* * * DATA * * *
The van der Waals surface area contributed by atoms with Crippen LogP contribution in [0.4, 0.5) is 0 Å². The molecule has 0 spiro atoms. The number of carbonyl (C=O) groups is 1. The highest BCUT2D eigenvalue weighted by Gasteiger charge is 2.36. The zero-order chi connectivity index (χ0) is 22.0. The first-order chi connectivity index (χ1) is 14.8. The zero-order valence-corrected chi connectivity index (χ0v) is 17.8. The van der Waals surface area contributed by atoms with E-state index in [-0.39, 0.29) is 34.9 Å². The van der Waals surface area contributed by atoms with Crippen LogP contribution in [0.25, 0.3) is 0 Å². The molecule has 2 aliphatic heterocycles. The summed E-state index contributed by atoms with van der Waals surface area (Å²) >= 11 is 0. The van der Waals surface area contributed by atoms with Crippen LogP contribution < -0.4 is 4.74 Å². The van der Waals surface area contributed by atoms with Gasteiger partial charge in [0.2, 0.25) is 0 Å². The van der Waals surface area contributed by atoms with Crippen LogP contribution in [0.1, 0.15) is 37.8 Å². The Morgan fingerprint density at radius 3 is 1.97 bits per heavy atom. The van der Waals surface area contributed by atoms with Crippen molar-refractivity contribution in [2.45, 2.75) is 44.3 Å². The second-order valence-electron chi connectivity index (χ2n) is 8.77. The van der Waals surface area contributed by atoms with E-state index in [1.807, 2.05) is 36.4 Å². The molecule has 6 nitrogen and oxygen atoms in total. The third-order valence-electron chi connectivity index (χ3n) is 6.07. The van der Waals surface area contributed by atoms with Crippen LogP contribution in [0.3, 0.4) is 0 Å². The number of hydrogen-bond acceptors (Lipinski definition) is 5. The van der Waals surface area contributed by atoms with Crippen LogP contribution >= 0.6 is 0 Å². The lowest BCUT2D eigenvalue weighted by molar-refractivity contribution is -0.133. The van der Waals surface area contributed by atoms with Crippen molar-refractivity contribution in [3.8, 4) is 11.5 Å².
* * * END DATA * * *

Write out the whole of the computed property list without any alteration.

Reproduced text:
The van der Waals surface area contributed by atoms with Crippen LogP contribution in [0.4, 0.5) is 0 Å². The molecule has 0 spiro atoms. The number of carbonyl (C=O) groups is 1. The highest BCUT2D eigenvalue weighted by Gasteiger charge is 2.36. The zero-order chi connectivity index (χ0) is 22.0. The first-order chi connectivity index (χ1) is 14.8. The zero-order valence-corrected chi connectivity index (χ0v) is 17.8. The van der Waals surface area contributed by atoms with E-state index in [-0.39, 0.29) is 34.9 Å². The van der Waals surface area contributed by atoms with Crippen LogP contribution in [0.25, 0.3) is 0 Å². The molecule has 2 aliphatic heterocycles. The summed E-state index contributed by atoms with van der Waals surface area (Å²) >= 11 is 0. The van der Waals surface area contributed by atoms with Crippen LogP contribution < -0.4 is 4.74 Å². The van der Waals surface area contributed by atoms with Gasteiger partial charge in [0.2, 0.25) is 0 Å². The van der Waals surface area contributed by atoms with Crippen LogP contribution in [0.1, 0.15) is 37.8 Å². The Morgan fingerprint density at radius 3 is 1.97 bits per heavy atom. The van der Waals surface area contributed by atoms with Crippen molar-refractivity contribution in [2.45, 2.75) is 44.3 Å². The second-order valence-electron chi connectivity index (χ2n) is 8.77. The van der Waals surface area contributed by atoms with E-state index in [1.807, 2.05) is 36.4 Å². The molecule has 6 nitrogen and oxygen atoms in total. The third-order valence-electron chi connectivity index (χ3n) is 6.07. The van der Waals surface area contributed by atoms with Crippen LogP contribution in [0.3, 0.4) is 0 Å². The number of hydrogen-bond acceptors (Lipinski definition) is 5. The van der Waals surface area contributed by atoms with Crippen LogP contribution >= 0.6 is 0 Å². The lowest BCUT2D eigenvalue weighted by molar-refractivity contribution is -0.133. The van der Waals surface area contributed by atoms with Crippen molar-refractivity contribution in [3.8, 4) is 11.5 Å².